If I had to pick from the stories, my choices would be “Murder at Reid Hall” and “Delirium.” These two stories brought a real sense of mystery and emotion to the core of my being. “Delirium” focused on the maltreated women patients in mental asylums at the time of 1925. Taking place in storage space beneath the main stage theatre you are treated to a spooky  haunt with chilling spirits portrayed by Nellie Given (Woman of Electricity), Megan Hayes (Woman of the Window), Meghan Stille (Woman of Solitude) and Jessie Beach (Woman of Chains). If the staging doesn’t creep you out, the sunken, manic eyes of these actresses will haunt you.

“Murder at Reid Hall” is a Twilight Zone throwback to the 1950’s complete with a James Dean infused performance by Worley Stidham.  Eleanor Alger brings the cheating Sharon to life with just the right tinge of bouffant hair while shrieking like the best of the horror film drive-in movie girls of the 1950’s.  Kevin Garcia was perfectly cast as the average 50’s teen –  moody, confused, and finding himself, who probably was enjoying dancing, spending time with friends, often at a malt (milkshake) shop.

Then, there’s the fun haunted house feel of the “Haunting in Peabody 237” which brings a bit of humor to the haunting. Rylan Hixson as Cam and his roommate Kevin Garcia as Andy, were roommates in Peabody Hall. The set decoration was straight our of a men’s college dorm, complete with Xbox, sweaty socks and bags of chips scattered on the floor. Garcia and Hixson show their terrific versatility as actors having gone from dramatic roles in previous sections (“An Evening withe Snyders” and “Murder at Reid Hall” respectively) to turning on the comedic charm as two roommates. Beyond excellent acting technique the two young actors have a genuine connection. They make it  so much easier to produce riveting results on stage without looking contrived. Both are astute and close observers of human nature even though they are playing roles similar to their own lives. But it’s watching the transformation of these two from their earlier roles of the evening into roles that come back to haunt them.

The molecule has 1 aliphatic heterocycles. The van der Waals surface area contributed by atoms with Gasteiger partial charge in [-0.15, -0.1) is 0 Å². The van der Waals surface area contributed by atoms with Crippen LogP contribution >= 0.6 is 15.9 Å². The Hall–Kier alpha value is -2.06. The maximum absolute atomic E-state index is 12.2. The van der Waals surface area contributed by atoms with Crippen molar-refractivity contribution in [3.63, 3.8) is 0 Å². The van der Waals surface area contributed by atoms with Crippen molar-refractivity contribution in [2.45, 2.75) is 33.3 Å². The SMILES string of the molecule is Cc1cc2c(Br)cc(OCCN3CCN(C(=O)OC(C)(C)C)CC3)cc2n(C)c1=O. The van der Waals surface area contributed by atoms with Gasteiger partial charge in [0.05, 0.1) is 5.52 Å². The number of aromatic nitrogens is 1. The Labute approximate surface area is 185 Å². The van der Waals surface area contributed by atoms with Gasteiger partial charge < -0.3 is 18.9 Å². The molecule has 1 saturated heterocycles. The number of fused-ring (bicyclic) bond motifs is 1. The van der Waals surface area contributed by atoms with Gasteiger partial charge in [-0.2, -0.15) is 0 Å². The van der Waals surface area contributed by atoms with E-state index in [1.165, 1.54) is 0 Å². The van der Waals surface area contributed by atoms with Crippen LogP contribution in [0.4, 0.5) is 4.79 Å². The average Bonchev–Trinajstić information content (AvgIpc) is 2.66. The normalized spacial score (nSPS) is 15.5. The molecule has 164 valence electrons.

Even though the stories change, the show generally keeps working with the same stuff. It’s twisting tales of supernatural fears and everyday horrors that explore the deep history of the Miami campus.  For being in development for four years, according to producer Saffron Henke’s note in the program, the efforts have paid off.

Echoes of Miami is the sort of risk-taking show that comes along seemingly only in Fringe Festivals.  Credit the Miami theatre team with bringing the tonal leaps and shifts in time and place to making this college a place of great theater that is a diamond in the crown of Cincinnati area theatre.